June 6, 2024 opinion

Marriage equality is the one thing that will last from 14 years of Tory rule

Jefferson He in London, United Kingdom

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March 29, 2014. The first same-sex wedding in Islington, Greater London.

Picture by: Wikipedia

On May 22, Prime Minister Rishi Sunak announcedthat the UK will vote on July 4 this year.

According to the pollsthe snap election will most likely result in the Conservative Party losing power for the first time since 2010 and the Labour Party commanding a significant majorityin the House of Commons.

There are many reasons why Labour’s leader, Sir Keir Starmer, can expect to move into 10 Downing Street.

After 14 years in power, Tories are blamed for the country’s persistent economic crisis, the damaging results of Brexit, mismanaged migration issues and a poor record on public services, including the NHS, trains and water companies.

The Labour Party is more likely to be voted in since the British public thinks they have better policies than Conservatives in terms of the NHS and reducing the cost of living, by a 23 and 11 points difference, respectively. As well as that, they also lead in managing the economy by six points.

Democracy will run its course, but as Harbingers’ Magazine launch its first-ever Pride Month, it is worth remembering that it was a Conservative government led by David Cameron which introduced marriage equality in England and Wales in 2013 (Scotland followed in 2014 and Northern Ireland in 2020).

It is not surprising that teenagers in today’s Britain take this for granted – in March 2014, when the first gay couples took their historic vows, I was seven years old, so I grew up witnessing a reality where gay marriage was a regular occurrence.

What is most important, however, is that the current election campaign proves that over the last decade, marriage equality has become such a strong part of Britain that no one dares to challenge it – according to a 2023 YouGov poll, 78% of Britons support same-sex marriage, and almost half of the respondents know someone in such a union.

This is a striking change compared to the election campaign of 2010, when only Lib Dems unequivocally supported marriage equality. Labour’s then prime minister Gordon Brown argued in Pink News that his government did not introduce marriage equality because the issue is “intimately bound up with questions of religious freedom”. Today, no mainstream politician would say anything like that.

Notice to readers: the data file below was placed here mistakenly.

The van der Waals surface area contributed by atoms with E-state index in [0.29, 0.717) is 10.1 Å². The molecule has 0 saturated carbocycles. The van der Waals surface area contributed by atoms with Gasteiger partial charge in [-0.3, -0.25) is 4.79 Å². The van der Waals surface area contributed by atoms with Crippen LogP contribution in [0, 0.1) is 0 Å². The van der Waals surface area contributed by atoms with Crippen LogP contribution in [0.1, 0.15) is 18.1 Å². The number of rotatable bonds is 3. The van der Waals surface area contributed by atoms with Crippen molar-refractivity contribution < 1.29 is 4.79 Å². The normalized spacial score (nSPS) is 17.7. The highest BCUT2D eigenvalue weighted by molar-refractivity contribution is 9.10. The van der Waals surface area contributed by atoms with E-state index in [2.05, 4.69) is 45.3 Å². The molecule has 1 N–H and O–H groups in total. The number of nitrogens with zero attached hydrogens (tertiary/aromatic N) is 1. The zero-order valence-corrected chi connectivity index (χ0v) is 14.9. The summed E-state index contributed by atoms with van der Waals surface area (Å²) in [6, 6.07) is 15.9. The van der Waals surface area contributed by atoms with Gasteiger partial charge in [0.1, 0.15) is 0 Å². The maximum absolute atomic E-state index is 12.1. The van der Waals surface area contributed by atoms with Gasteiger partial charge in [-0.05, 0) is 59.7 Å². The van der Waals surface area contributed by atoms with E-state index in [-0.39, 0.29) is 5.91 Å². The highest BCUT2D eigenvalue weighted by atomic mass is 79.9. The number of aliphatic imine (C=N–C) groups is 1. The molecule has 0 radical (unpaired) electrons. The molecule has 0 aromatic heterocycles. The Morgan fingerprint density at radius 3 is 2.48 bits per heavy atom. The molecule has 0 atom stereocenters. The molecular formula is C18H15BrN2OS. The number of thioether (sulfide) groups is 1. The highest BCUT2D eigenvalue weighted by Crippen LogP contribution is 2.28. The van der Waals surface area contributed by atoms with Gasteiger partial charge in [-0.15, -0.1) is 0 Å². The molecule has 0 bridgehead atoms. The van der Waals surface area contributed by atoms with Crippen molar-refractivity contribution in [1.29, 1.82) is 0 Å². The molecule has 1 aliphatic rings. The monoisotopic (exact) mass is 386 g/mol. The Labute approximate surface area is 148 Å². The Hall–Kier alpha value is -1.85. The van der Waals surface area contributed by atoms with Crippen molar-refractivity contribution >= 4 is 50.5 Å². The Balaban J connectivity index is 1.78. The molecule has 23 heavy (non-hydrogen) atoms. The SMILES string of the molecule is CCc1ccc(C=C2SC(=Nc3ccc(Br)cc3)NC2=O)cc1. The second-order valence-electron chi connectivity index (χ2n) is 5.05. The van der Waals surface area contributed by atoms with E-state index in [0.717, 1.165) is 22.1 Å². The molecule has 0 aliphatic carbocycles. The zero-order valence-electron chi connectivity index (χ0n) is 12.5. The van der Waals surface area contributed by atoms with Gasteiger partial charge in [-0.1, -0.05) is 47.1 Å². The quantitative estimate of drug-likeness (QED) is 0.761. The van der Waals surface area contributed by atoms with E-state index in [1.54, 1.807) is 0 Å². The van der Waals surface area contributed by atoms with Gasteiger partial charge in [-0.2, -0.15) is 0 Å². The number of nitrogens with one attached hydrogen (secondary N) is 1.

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  • July 15, 2013. Members of the London Gay Men's Chorus celebrate the passage of same-sex marriage legislation | Picture by: Wikipedia

  • Not many Tory-introduced policies went down so well. The Brexit debate is still simmering (one might even expect Labour to seek changes in the arrangements with the European Union after the election); decisions related to privatisation remain highly contested (especially concerning water and trains companies); and the handling of illegal migration is a massive issue – Labour plans to scrap Sunak’s Rwanda scheme while Reform UK advocates for the UK to leave the European Convention on Human Rights (ECHR).

    Marriage equality is one of the critical aspects of LGBTQIA+ rights, but should not be mistaken for the eradication of discrimination.

    Although Stonewall’s 2022 report depicts ‘a Britain that is becoming a Rainbow Nation’ where ‘LGBTQ+ people… are now more visible than they have ever been’, there is still much to be done, both in the UK and worldwide.


    Harbingers’ Magazine invites you to shape this debate for the following decades. Write us a letter with your thoughts to hello@oxsfj.com, or enter The Harbinger Prize 2024 for a chance to become part of our team.

    Written by:


    Jefferson He


    London, United Kingdom

    Born in 2007 in Hong Kong, Jefferson studies in Reading, England and plans to attend a university in the United Kingdom.

    Jefferson joined Harbingers’ Magazine in 2023 — first as a contributor, but quickly became the UK Correspondent. In 2024, he took over as the editor-in-chief and acting editor of the Politics section.

    Additionally, Jefferson coordinates the Harbingerettes project in Nepal, where a group of 10 students has journalism-themed lessons in English. He spends some of his holiday reporting on the development of LGBT+ rights in Asia (one of his articles was published by The Diplomat).

    He is interested in philosophy, journalism, sports, religious studies, and ethics. In his free time, Jefferson – who describes himself as “young, small and smart” – watches movies, enjoys gardening and plays sports. He speaks English, Mandarin and Cantonese.

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